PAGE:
A Bridge to Somewhere

BridgetoSomewhere

The late Senator Ted (the Internet is a “series of tubes”) Stevens once tried to push a bill through Congress that would have built a $398 million bridge in his home state of Alaska between the towns of Ketchikan (population 14,000) and Gravina Island (population 50) because the existing ferry service was considered inadequate. It became known as “The Bridge to Nowhere”.

Recently I listened to an Easter sermon by Dr. Jim Rigby in which he said that the Easter resurrection story only makes sense when we see ourselves as an evolutionary bridge between the life that came before us and the life that will come after and through us. In other words, the deeper message of Easter is that we are an evolutionary “bridge to somewhere”.

A bridge is not the destination. My life goes into a tailspin faster than Herman Cain’s presidential campaign when I forget this truth: The unfolding story of the universe is not about me. It is about the universe, about Life itself. If my molecules, my kindness, my work, my relationships in this brief lifetime bless some form of life beyond myself, then my body is, in a very real sense, resurrected.

A central failing of American Christianity (and of most spiritual practice in this country) is that we don’t care very deeply about anyone or anything beyond ourselves. We talk about heaven and the afterlife but show little concern for those going through hell here and now. We get our inner bliss on by meditating, aligning chakras, and pretzeling our bodies like yogis until we become oblivious to the pain in dilapidated apartment complexes across town. We worship superstar spiritual teachers but lack the humility to learn from a wise African-American cleaning woman we see every day. Such a religion/spirituality will always be characterized by fearful, narcissistic grasping. It is a self-centered bridge to nowhere.

Whatever our beliefs are about the afterlife, we can experience a bridge of connection that spans our differences and links us with life everywhere. Such a universal connection would include:

  • Placing our individual lives in the context of the ongoing story of Life itself. Otherwise, talk of the afterlife is simply a glorified ego trip.
  • Revolutionary, evolutionary practices done individually and in supportive communities where we break the trance of myopic navel-gazing and get real with each other.
  • A mindful awareness about how our daily choices affect the people we live and work with, cashiers and waiters that serve us, impoverished women in Latin America who make our clothes, children yet unborn in Asia, and species in the Pacific Ocean yet to emerge.

In this kind of spirituality, anxious grasping for the afterlife transforms into a conscious connection with the Spirit of LIfe here and now. The isolating hell of “me, myself and I” becomes a resurrection in which I find myself by losing myself in something grander than myself.  The tragedy of my finite existence becomes a celebration of my unique chapter in life’s everlasting story. A bridge to nowhere becomes a bridge to somewhere.

Thank you for reading this post. If you would like to explore together (either online or in person) what a down to earth, LIfe-serving spirituality will look like in the 21st century, please provide your feedback and also sign up below for email notification of future posts. Let’s get the conversation started. Thank you!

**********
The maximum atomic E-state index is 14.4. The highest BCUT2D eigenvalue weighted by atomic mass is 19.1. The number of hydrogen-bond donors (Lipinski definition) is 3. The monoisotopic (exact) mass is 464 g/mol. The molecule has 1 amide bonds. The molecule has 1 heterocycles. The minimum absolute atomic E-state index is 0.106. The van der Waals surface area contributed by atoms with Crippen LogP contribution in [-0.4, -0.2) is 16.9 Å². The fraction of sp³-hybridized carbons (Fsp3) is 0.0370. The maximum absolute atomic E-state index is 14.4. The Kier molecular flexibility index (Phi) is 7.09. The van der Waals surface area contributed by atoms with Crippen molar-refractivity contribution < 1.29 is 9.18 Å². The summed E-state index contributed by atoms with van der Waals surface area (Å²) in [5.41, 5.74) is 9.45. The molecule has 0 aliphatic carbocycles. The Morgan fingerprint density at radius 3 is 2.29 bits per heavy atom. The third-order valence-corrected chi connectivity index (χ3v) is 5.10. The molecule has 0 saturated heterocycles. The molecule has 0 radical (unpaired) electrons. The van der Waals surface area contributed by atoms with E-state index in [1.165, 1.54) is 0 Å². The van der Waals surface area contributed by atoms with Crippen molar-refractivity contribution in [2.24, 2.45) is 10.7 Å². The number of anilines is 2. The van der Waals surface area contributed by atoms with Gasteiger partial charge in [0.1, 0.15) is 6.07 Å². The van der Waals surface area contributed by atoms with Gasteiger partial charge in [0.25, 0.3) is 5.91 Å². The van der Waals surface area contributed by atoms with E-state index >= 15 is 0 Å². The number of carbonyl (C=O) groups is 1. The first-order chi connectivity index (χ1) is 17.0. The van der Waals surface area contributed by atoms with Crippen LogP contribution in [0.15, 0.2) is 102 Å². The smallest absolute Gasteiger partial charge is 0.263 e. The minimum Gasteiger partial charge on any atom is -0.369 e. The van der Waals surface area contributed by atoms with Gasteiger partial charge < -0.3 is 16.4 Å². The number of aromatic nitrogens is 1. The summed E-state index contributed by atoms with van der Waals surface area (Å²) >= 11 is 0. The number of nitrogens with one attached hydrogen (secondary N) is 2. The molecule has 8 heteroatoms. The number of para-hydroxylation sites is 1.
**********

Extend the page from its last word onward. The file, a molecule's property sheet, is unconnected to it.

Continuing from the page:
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6 Responses to A Bridge to Somewhere

  1. Laura Lucas says:

    Scott,
    I have benefited greatly from the bridge of connection you offered me on so many occasions and look forward to learning more about/from your journey. I hope to make it up to your area for a class one day as well.

    Thank you,

    Laura

    • scott says:

      Dear Laura,
      I am so glad we stay connected, and I have always been grateful for each moment spent together. I look forward to seeing you in a class here some day! That would be so lovely.
      Bless you!
      Scott

  2. DJ says:

    Right on, brother! I can’t tell you how happy it makes me to see/hear you expressing your Truth. How far we’ve come from the days at the Big “P”. Couldn’t agree with you more on this topic. Spirituality is SO much bigger than the little egoic “me” that is constantly searching. I (and that is the I that includes “all”) already is, was, and always will be…everything. Difficult for the small mind to grasp. But had an experience of it a few weeks back that shattered the illusion. It’s all about evolution (of consciousness), learning, growing. The perfection of imperfection. Much love!

  3. Monette L. Taylor says:

    Very helpful and to the point. Wish everyone I know would read it and could understand your points!

    • scott says:

      Thank you Monette! I’m glad you found it helpful. Please feel free to share this or any other posts on Facebook. You can just click the Facebook like button under the article. And, of course, please share the blog site with anyone you think might benefit. Love, Scott

  4. Scott, once again, you have touched a critical question for our times: does my spiritual practice impact the world in which I live? I have been reflecting on the signs of transformation in contemplative men and women. “What happens when the well runs dry?” From what I can tell, people become men and women of faith rather than people of proof! or as scripture says ‘by their fruit you shall know them.’
    So keep up the wonderful work in connecting with the world. I am glad to be part of it.

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